Hardware iPhone

How do I create an iPhone ringtone?

Create an iPhone ringtone
Turning your favourite song into an iPhone ringtone is easy

Twelve years ago, personalised ringtones ruled the roost. The dulcet tones of the Crazy Frog echoed through commuter trains, while misunderstood teenagers interrupted family Sunday lunches with Green Day’s “Boulevard of Broken Dreams” or the ubiquitous “I Bet You Look Good on the Dancefloor” by Arctic Monkeys.

In 2017, however, personalised ringtones are old hat, with most of us now opting for a generic 1930s-style “brrrring” or unobtrusive vibration. While this has a levelling effect, it also means everyone reaches into their pocket or bag when they hear a stranger’s phone ring – like techie Pavlov’s dogs.

So ignore the naysayers: ringtones are still a great way of showing off your exquisite taste in music to a captive audience. Here’s how can you set your iPhone to play Chris de Burgh’s “Lady in Red” – or an inferior tune.

How can I create an iPhone ringtone?

First, make sure that you’re running the latest version of iTunes. If you’re using a Mac, click iTunes in the application bar and then select “Check for Updates…”. In the latest version of Windows 10, click Help (just below the playback buttons) and then “Check for Updates…” near the bottom of the dropdown list.

Once you’re up to date, it’s time for the fun part: picking a track from your iTunes library. It could be anything from old-school Slipknot to the latest Miley Cyrus single or even a recording of your own voice. I’m sticking with Mr. de Burgh’s masterpiece…

Create a ringtone for an iPhone

Unfortunately, you can’t set the whole song to repeat ad infinitum every time the PPI people call – Apple has set a limit of 30 seconds per ringtone. This means you’ll have to do a bit of tweaking by right-clicking on the track and selecting Song Info.

Create a ringtone for iPhone

Once the pop-up appears, click on the Options tab. This will allow you to specify the start and stop points of the song, but remember that the clip can be no longer than half a minute. I’ve chosen to start the ringtone just before the chorus, which will no doubt start a singalong on the busy 07:14 train to Charing Cross.

Create a ringtone for iPhone

Now that you’ve cut out the juiciest part of the song, you have to actually create the ringtone. If you’re using the latest version of iTunes (if you aren’t, why not?), click on the song and head to File | Convert | Create AAC Version. A, much shorter, duplicate will then appear underneath the original track.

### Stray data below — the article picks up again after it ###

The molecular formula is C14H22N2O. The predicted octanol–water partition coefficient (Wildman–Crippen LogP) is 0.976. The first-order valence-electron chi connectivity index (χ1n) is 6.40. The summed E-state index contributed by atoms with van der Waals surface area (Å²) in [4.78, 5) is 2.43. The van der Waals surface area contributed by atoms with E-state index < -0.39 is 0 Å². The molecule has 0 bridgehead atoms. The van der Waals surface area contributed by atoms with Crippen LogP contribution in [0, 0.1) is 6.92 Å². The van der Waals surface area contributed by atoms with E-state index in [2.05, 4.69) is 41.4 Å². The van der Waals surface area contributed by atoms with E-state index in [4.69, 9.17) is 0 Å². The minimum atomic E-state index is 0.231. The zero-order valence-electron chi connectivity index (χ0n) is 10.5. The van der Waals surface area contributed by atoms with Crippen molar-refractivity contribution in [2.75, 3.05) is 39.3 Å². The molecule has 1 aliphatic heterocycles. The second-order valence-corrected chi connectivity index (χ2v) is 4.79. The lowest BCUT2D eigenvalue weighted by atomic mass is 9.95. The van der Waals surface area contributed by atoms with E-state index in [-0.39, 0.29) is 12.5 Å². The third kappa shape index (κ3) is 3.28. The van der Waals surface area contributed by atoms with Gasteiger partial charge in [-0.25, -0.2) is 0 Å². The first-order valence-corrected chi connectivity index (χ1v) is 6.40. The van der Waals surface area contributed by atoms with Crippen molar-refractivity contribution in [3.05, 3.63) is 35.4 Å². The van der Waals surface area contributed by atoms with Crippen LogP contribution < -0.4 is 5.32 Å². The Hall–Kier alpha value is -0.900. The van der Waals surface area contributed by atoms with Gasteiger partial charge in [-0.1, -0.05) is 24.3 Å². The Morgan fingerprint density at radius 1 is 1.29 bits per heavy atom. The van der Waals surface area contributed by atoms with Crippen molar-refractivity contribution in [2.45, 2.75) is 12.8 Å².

Create ringtone for iPhone

This is your ringtone, but don’t get too excited – the file still needs to be converted to the right format. In Windows, right-click on the snippet and select “Show in Windows Explorer”. If you’re using a Mac, it’ll be “Show in Finder”.

Create ringtone for iPhone

Once you can see the ringtone in a folder, you need to change the extension to .m4r. This is as easy as right-clicking and selecting Rename or double-clicking and then typing.

Ringtone for iPhone

If you’re using a Mac, you will also get the following prompt, which you can dismiss by pressing “Use .m4r”.

Ringtone for iPhone

To install the ringtone, connect your iPhone to your laptop or PC and drag the new .m4r into iTunes’ Tones section (under your device’s name).

Ringtone to iPhone

The file will then appear in the Tones playlist.

Create a ringtone for an iPhone

Sync your device – this will happen automatically when you reconnect it – and tap through to Settings | Sounds | Ringtone on your iPhone. Hey presto, your brand-new tune will be listed amongst all of the default options.

Create a ringtone for an iPhone

You can now set it as your default ringtone and bask in Chris de Burgh’s soothing tones. If you’re as dedicated as me, you can also set the clip as your text/voicemail/email/Twitter/Facebook/calendar alerts – as well as your alarm…

Create ringtone for iPhone…or not.

Once you’re finished, go back to iTunes and delete the start and stop points of the original track by once again right-clicking on the track and selecting “Song info”.

About the author

Max Figgett

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